According, at least, to wikipedia, it is a part of martitime law, but is otherwise not a codified section of international law. However, it has been invoked on a number of cases, including by the USA pursuing taliban members into pakistan, and for a number of other questionably legal cross border attacks. I'd argue in these cases, rather than being a solid legal code, it is more of a way of saving face - otherwise, a military incursion into someone else's territory can be an act of war, and countries generally don't wish to look weak by allowing raids. However, hot pursuit turns it into a legalish action, or at least not an automatic declaration of war.

It ended up codified, at least in english common law, in part because of the pursuit of border reivers across the english/scottish borders - pursuit was allowed over the other side's border, but while the trail was "hot" - not less than a few hours old.

In Europe, part of the Schengen agreements include provisions for cross border pursuits, but, generally, these are laid out precisely in local agreements.

The linking principle, in these, is urgency. There exists, sometimes, some provisions to allow law enforcement agents to cross borders, in cases where suspects might otherwise escape. This is expected, I think, to be immediate - your helicopter can see the fleeing suspects, your military/police is currently actively chasing them. You would be expected to contact the country whose territory you entered, and to hand over as soon as possible the pursuit to their law enforcement.

It's not going to hold for an international manhunt - countries do, frequently, set up international task forces to hunt for someone. But arrests would be made by law enforcement from the country that the suspect is currently in. It's also possible that military or law enforcement could deploy in a foreign country. But this would be at the express invitation of the countries' government.

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  • Rereading the question, and I should probably edit this. There isn't anything, in principle, stopping a country from borrowing a law enforcement official from another country, credentialing them in some way to give them legal powers, and then letting them work. The issue is more that there's significant work to do that. It'd be easier to make an expert on, say, art forgery, into an advisor for the case - they don't kick down doors, but they help with the investigation.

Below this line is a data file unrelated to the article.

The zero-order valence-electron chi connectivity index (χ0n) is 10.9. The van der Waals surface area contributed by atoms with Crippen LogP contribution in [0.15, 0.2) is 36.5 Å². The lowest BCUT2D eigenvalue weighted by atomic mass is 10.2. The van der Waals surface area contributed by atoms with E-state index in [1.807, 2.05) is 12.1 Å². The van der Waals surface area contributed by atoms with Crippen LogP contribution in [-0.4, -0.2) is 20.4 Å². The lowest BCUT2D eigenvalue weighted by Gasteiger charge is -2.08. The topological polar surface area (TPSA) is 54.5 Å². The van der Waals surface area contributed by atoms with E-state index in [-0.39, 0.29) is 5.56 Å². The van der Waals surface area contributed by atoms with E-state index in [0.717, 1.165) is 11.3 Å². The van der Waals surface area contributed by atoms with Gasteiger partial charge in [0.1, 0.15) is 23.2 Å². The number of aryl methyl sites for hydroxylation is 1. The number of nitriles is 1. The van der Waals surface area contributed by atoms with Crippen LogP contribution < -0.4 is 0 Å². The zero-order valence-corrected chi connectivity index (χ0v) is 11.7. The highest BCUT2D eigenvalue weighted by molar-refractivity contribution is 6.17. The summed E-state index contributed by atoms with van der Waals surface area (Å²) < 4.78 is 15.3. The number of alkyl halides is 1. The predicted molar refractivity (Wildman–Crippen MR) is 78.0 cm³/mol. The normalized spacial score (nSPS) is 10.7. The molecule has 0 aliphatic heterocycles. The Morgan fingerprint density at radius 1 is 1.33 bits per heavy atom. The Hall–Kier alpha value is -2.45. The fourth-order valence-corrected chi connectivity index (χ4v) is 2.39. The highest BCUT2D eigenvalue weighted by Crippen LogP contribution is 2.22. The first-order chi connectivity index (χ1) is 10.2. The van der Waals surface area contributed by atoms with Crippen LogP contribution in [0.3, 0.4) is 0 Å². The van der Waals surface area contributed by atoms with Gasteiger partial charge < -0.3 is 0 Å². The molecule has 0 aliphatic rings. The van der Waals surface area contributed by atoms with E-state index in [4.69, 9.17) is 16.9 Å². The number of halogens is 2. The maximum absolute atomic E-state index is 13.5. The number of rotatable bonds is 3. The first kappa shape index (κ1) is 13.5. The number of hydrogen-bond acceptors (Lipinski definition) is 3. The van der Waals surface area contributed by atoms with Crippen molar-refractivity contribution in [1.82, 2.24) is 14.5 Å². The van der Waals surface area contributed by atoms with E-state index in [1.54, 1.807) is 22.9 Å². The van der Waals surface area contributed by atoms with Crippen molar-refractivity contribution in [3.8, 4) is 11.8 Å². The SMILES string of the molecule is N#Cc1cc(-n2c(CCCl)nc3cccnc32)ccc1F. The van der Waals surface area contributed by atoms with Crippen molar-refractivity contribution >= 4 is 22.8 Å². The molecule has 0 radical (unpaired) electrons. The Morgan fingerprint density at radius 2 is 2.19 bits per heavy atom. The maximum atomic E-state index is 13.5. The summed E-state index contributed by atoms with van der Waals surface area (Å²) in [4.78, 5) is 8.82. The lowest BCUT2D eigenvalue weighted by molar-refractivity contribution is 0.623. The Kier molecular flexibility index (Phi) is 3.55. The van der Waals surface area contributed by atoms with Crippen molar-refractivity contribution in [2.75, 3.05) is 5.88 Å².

– lupe
    Commented Sep 2, 2023 at 0:28
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Nearly everything about criminal law enforcement in the State of the Vatican City is handled as if it the latter were part of the Republic of Italy. If you get caught stealing someone's wallet in St. Peter's Square you'll be prosecuted in one of the Republic's courts. A prominent exception (and I'm guessing all exceptions to this are prominent because they're exceptions) is when the pope's butler stole some secret documents and leaked them to the press. He was prosecuted and convicted in a Vatican court and sentenced to imprisonment in one of Italy's (not the Vatican's) prisons. When the American comedian Don Novello was arrested in Vatican City by the Swiss Guard on charges of impersonating a priest, I suspect that that would have been prosecuted in a Vatican court as well, and that "impersonating a priest" is not a punishable offense under Italian law. (But if you impersonate a priest in order to defraud people of money, as Lenny Bruce did, I suspect that would be punishable in Italy.) However, the charge against Novello was dropped because his impersonation of a priest was merely a joke—a part of his comedy act.

So I suspect Italian police are permitted to pursue a fleeing suspect into Vatican City.

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  • BTW, I suspect a majority of crimes in Vatican City prosecuted in Italian courts are thefts of wallets and purses in St. Peter's Square. Millions of tourists visit there every year. Commented Sep 9, 2023 at 18:00